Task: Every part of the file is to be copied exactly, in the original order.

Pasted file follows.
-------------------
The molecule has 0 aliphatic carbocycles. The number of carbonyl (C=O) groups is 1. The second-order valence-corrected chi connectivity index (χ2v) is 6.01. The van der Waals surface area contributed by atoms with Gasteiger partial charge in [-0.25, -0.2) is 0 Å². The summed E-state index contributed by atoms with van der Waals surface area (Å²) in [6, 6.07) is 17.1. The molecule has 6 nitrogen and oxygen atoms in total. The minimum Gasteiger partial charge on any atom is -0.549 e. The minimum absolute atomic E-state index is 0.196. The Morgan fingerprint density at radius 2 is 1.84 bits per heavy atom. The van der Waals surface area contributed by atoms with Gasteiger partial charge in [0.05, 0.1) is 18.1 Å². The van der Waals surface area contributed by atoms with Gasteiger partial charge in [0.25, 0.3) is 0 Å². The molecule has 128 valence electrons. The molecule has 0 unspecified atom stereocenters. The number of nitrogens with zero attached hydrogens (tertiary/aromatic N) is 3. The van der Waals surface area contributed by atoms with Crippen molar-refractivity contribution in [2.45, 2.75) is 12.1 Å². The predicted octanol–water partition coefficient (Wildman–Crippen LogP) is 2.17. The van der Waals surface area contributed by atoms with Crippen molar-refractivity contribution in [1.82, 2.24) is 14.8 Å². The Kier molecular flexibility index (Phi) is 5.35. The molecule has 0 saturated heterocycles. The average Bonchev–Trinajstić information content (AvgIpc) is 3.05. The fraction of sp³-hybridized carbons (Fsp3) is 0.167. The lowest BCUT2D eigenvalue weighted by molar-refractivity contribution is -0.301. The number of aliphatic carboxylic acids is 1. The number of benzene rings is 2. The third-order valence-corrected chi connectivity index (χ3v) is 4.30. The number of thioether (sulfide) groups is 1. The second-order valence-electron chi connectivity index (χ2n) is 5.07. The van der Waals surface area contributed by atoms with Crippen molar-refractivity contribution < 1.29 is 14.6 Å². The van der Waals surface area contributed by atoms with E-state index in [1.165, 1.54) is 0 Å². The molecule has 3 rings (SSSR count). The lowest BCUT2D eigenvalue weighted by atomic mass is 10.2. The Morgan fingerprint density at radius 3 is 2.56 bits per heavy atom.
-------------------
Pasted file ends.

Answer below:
The molecule has 0 aliphatic carbocycles. The number of carbonyl (C=O) groups is 1. The second-order valence-corrected chi connectivity index (χ2v) is 6.01. The van der Waals surface area contributed by atoms with Gasteiger partial charge in [-0.25, -0.2) is 0 Å². The summed E-state index contributed by atoms with van der Waals surface area (Å²) in [6, 6.07) is 17.1. The molecule has 6 nitrogen and oxygen atoms in total. The minimum Gasteiger partial charge on any atom is -0.549 e. The minimum absolute atomic E-state index is 0.196. The Morgan fingerprint density at radius 2 is 1.84 bits per heavy atom. The van der Waals surface area contributed by atoms with Gasteiger partial charge in [0.05, 0.1) is 18.1 Å². The van der Waals surface area contributed by atoms with Gasteiger partial charge in [0.25, 0.3) is 0 Å². The molecule has 128 valence electrons. The molecule has 0 unspecified atom stereocenters. The number of nitrogens with zero attached hydrogens (tertiary/aromatic N) is 3. The van der Waals surface area contributed by atoms with Crippen molar-refractivity contribution in [2.45, 2.75) is 12.1 Å². The predicted octanol–water partition coefficient (Wildman–Crippen LogP) is 2.17. The van der Waals surface area contributed by atoms with Crippen molar-refractivity contribution in [1.82, 2.24) is 14.8 Å². The Kier molecular flexibility index (Phi) is 5.35. The molecule has 0 saturated heterocycles. The average Bonchev–Trinajstić information content (AvgIpc) is 3.05. The fraction of sp³-hybridized carbons (Fsp3) is 0.167. The lowest BCUT2D eigenvalue weighted by molar-refractivity contribution is -0.301. The number of aliphatic carboxylic acids is 1. The number of benzene rings is 2. The third-order valence-corrected chi connectivity index (χ3v) is 4.30. The number of thioether (sulfide) groups is 1. The second-order valence-electron chi connectivity index (χ2n) is 5.07. The van der Waals surface area contributed by atoms with Crippen molar-refractivity contribution < 1.29 is 14.6 Å². The van der Waals surface area contributed by atoms with E-state index in [1.165, 1.54) is 0 Å². The molecule has 3 rings (SSSR count). The lowest BCUT2D eigenvalue weighted by atomic mass is 10.2. The Morgan fingerprint density at radius 3 is 2.56 bits per heavy atom.